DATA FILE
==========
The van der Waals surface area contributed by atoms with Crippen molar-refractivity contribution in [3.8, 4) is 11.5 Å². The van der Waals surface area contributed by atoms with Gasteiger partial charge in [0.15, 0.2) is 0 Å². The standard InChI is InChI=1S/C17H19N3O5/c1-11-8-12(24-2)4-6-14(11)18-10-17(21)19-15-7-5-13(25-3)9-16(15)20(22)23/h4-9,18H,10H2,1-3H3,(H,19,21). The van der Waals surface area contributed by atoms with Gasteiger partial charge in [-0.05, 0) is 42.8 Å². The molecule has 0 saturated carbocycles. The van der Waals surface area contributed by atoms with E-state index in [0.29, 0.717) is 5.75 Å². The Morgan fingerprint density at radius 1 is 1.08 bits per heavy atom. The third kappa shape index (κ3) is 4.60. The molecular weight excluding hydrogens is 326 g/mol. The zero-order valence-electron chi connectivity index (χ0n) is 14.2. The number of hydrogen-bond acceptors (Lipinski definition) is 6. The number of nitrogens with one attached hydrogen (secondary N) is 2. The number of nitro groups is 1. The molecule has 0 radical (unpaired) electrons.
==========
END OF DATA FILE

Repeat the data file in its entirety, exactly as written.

The van der Waals surface area contributed by atoms with Crippen molar-refractivity contribution in [3.8, 4) is 11.5 Å². The van der Waals surface area contributed by atoms with Gasteiger partial charge in [0.15, 0.2) is 0 Å². The standard InChI is InChI=1S/C17H19N3O5/c1-11-8-12(24-2)4-6-14(11)18-10-17(21)19-15-7-5-13(25-3)9-16(15)20(22)23/h4-9,18H,10H2,1-3H3,(H,19,21). The van der Waals surface area contributed by atoms with Gasteiger partial charge in [-0.05, 0) is 42.8 Å². The molecule has 0 saturated carbocycles. The van der Waals surface area contributed by atoms with E-state index in [0.29, 0.717) is 5.75 Å². The Morgan fingerprint density at radius 1 is 1.08 bits per heavy atom. The third kappa shape index (κ3) is 4.60. The molecular weight excluding hydrogens is 326 g/mol. The zero-order valence-electron chi connectivity index (χ0n) is 14.2. The number of hydrogen-bond acceptors (Lipinski definition) is 6. The number of nitrogens with one attached hydrogen (secondary N) is 2. The number of nitro groups is 1. The molecule has 0 radical (unpaired) electrons.